My right hon. Friend also said he was quite certain the case of the "Dunera" was not typical or characteristic of what has been happening. To publish every detail of any inquiry that could be made, would be construed in enemy countries and in enemy propaganda, as an admission of guilt, not applying to a particular case, but generally to the British character and the British way of waging a war. I think the right hon. Gentleman would agree that that is extremely undesirable. When he first brought up the case, the Secretary of State said that certain preliminary investigations were in hand and when they were completed he would know whether or not there was a prima facie case for inquiry and he promised if a prima facie case were established that inquiry there should be. I want to comment to the very minimum on the case at the present moment, but I can tell the House that these preliminary investigations have been completed; that there is a case for inquiry and, furthermore, it is clear that some, if not all of these internees on that ship, have suffered loss. Those two things have been established by the preliminary inquiry so far as it has gone.
I am going to say a word about the Court of Inquiry. If we establish a Court of Inquiry it will be held in secret and it may be months before it completes its inquiry. In fact, it may prove impossible to complete it until the end of the war. Essential witnesses may have to be gathered from every corner of the globe. They are not only in Australia. Some are in India, some in Africa and some at the moment are sailing the tropical seas. To wait until all these wit- nesses are gathered before the Court of Inquiry might take months or longer. It might be impossible while the war is going on, but I am informed by the Judge Advocate-General that it may be possible— he cannot give me an assurance—to institute court-martial proceedings without the establishment of this Court of Inquiry. If that should prove to be possible, I suggest that it is a more realistic fulfilment of the pledge of the Secretary of State than to hold an inquiry which might carry on for months.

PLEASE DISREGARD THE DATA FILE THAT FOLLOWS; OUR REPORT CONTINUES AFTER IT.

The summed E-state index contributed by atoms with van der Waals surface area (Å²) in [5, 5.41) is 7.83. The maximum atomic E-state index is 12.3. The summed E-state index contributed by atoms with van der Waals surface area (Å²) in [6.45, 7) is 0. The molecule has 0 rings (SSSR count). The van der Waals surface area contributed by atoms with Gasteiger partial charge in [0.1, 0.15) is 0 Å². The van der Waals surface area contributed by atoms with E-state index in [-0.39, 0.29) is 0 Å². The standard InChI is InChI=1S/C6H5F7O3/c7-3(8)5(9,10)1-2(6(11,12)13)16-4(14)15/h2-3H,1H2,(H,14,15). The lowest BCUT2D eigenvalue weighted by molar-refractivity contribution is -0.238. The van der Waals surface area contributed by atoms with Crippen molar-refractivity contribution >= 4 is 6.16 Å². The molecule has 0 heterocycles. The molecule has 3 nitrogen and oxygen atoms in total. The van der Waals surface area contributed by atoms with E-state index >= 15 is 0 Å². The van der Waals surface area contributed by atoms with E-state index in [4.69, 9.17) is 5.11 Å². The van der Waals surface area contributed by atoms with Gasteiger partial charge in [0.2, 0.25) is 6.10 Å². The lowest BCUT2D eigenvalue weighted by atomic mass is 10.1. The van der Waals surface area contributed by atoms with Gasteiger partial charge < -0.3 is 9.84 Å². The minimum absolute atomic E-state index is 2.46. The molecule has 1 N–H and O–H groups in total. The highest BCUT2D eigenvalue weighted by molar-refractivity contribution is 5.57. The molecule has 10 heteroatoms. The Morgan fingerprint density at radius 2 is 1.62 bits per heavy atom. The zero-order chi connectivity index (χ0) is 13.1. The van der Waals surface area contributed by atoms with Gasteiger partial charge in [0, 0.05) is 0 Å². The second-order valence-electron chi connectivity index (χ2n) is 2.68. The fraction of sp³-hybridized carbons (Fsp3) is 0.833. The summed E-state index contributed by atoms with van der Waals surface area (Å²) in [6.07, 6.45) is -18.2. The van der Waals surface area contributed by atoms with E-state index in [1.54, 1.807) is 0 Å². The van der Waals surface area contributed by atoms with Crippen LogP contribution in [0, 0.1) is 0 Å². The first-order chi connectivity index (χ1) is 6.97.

With regard to compensation, if a Court of Inquiry is held it will carry on for a very long time, and if we fulfil our original intention of waiting until the Court has completed its proceedings before considering the question of compensation, that would have the effect of putting these unfortunate people into a very difficult and even impossible position. They might have to wait until the end of the war before any compensation was paid. Accordingly, my right hon. Friend has decided that that would be an impossible course to follow and he is going to see what steps he can take to provide a much more immediate reparation for these people in Australia without waiting for the result of any Court or any disciplinary action that may be taken here. I cannot say at this moment exactly what steps we can take, but I think I can say that we will tee that the compensation is made as expeditiously and as justly as is possible. There will be no waiting for the collection of evidence before this is done. It may prove to be a little costly to the Ex chequer, but we have thought, and I feel quite rightly, that in a case of this kind it is better to clear our good name, even if it is perhaps a little expensive, than to wait and have this business dragging on for monhs with quite unjustifiable reflections upon our good name and character in the meanwhile. I hope I have said enough—
I hope the hon. Gentleman will deal with the part of the right hon. Gentleman's speech which was concerned with the future. I would suggest that he should give an assurance that the most strict instructions will be given to officers and men in charge of all prisoner-ships that it is a military offence which will be severely punished for them to "swop"—to use a schoolboy term—any articles with prisoners or to buy any articles from prisoners or sell to them.